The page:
Outgoing Anne Arundel County Executive O. James Lighthizer was named state transportation secretary by Gov. William Donald Schaefer yesterday and will replace Richard H. Trainor, who is retiring, on Jan. 1.
The appointment was not unexpected, as Mr. Lighthizer had twice talked to Mr. Schaefer about the position and had attended a transportation department briefing, according to a top aide.
A lawyer by trade, Mr. Lighthizer joins the governor's Cabinet after two four-year terms as Anne Arundel executive. He turned down a position with the Baltimore law firm of Piper & Marbury after the governor offered him the transportation post earlier this month, aides said.
Instead of a law practice, the 44-year-old Crofton resident
inherits a salary of $105,215 and a sprawling state agency that by all accounts is entering a critical period. And when Mr. Lighthizer sits down at his desk, he will be greeted by a multitude of challenges.
First, in all likelihood, he will have to win an increase in the gas tax and motor vehicle fees while oil prices soar. Then, he needs to nurse an ailing port back to health. Then, he has to launch a few multimillion-dollar mass transit projects and highways as Washington further slashes transportation aid.
After clearing his desk of those trifles, Mr. Lighthizer will have to .. find the time to decide whether the state should break up the Department of Transportation into three smaller agencies, as the governor is considering. And he'll have to decide whether and where the state should build a proposed $2 billion eastern bypass of the Capital Beltway -- a project he opposed as county executive but said yesterday he will have to reconsider from a statewide perspective.
As Mr. Trainor, 61, retires, several state legislators and transportation professionals say he is leaving behind him an agency that bears some scars -- notably, the port's declining business and cost overruns associated with the Baltimore light-rail project -- but is basically in good shape.
But they suggest that his successor will have to scramble to keep it that way. In fact, some think one man or woman is not big enough for the job.
Mr. Schaefer said two months ago that he was thinking of making two DOT agencies -- the Maryland Port Administration and the Maryland Aviation Administration, which runs Baltimore-Washington International Airport -- separate agencies reporting directly to him.
The governor is not expected to announce a decision on the issue until January. Meanwhile, he is getting a lot of advice.
State Senate President Thomas V. Mike Miller Jr., D-Prince George's, said Friday that he thinks the seven agencies of the department, which together spend $2.1 billion per year, are too big and have roles too diverse for one person to handle all of them.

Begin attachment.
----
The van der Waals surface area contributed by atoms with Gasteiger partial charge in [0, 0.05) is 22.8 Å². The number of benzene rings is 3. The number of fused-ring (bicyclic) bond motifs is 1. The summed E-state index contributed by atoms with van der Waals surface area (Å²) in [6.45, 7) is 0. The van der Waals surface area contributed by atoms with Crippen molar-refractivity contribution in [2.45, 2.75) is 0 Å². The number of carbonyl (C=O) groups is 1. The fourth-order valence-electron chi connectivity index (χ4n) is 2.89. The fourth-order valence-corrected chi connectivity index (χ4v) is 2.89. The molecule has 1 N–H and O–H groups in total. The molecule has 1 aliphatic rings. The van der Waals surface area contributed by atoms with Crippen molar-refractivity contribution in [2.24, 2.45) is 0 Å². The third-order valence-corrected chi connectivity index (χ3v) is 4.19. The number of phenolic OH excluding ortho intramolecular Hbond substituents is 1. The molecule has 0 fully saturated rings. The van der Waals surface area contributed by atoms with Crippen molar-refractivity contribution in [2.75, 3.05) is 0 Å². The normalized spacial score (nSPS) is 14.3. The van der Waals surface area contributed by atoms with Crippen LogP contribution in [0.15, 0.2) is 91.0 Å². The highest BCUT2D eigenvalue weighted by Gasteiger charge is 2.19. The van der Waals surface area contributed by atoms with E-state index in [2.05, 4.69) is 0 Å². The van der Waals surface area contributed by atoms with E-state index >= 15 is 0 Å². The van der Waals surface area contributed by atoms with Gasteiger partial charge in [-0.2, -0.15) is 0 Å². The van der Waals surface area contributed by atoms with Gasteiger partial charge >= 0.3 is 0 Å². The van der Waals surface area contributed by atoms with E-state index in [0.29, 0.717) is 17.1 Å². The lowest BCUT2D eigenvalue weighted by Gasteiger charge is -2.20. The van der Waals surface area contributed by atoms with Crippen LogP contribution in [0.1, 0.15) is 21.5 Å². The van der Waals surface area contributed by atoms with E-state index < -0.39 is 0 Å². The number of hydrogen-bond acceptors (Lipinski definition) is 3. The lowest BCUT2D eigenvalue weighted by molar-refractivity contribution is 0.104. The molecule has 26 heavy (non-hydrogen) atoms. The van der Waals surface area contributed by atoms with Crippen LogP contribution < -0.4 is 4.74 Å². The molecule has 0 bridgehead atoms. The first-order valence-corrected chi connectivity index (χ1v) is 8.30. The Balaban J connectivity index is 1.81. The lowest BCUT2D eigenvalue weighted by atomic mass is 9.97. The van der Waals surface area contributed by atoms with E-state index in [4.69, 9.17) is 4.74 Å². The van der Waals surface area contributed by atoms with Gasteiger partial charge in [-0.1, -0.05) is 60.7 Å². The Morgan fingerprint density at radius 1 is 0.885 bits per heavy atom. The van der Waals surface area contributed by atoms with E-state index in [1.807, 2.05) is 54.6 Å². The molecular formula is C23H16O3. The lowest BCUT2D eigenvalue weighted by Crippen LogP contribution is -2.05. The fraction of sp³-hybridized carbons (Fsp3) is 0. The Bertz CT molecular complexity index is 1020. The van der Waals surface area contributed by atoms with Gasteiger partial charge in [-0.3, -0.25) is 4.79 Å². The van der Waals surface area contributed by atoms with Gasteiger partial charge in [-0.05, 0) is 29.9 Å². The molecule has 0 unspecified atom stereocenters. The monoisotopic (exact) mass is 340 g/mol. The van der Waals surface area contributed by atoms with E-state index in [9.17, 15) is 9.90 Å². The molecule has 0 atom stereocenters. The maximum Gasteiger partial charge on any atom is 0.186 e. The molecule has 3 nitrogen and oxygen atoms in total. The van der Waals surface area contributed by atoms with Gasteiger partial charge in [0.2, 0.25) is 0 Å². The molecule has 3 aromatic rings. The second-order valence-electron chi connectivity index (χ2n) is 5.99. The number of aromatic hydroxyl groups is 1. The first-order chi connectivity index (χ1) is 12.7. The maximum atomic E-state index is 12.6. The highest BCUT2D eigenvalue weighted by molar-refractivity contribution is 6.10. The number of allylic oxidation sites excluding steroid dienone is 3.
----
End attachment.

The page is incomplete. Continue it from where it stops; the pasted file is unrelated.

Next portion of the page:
"There's an old adage that someone who tries to sit on too many chairs at the same time falls on the floor, and I think that's what's happened to Secretary Trainor," he said.
He said the port "continues to be in a state of disarray. There should be some one person accountable for management of this multibillion-dollar enterprise."
But some transportation pros oppose the plan, saying that would cut off the port from the financial safety net of the transportation trust fund.
"Obviously, the trust fund is the biggest obstacle to breaking it up," Mr. Lighthizer said in an interview yesterday afternoon, adding that it will be some time before he's ready to venture an opinion on any reorganization. "But I also think that [the transportation department] has been run pretty well."
After the agency's possible division, the most immediate issue thenew secretary will face is -- everyone agrees -- money, or the lack of it. Rising gasoline prices, falling revenues and limited federal subsidies are now a combined threat to the planning, construction and maintenance of transportation projects.
Mr. Lighthizer said yesterday that he has yet to familiarize himself with financial details, but he conceded that the outlook is somewhat bleak:
"You've really got a number of issues to think about. You're looking at increasing costs, at declining revenues in the traditional field of funding, at angry taxpayers outraged at increases in gasoline prices. I don't think we've had that combination in 30 years."
"The situation is actually worse than anyone predicted," agreed William K. Hellmann, a former transportation secretary now with the engineering firm of Rummel, Klepper and Kahl.
Mr. Hellmann serves as chairman of the governor's 15-member Transportation Revenue Committee, which began meeting last month to consider increasing the state's 18.5-cents-a-gallon gas tax and other vehicle fees.
Since the gas tax doesn't rise with inflation, state officials expect have to look for additional revenue for the state transportation trust fund every five years or so.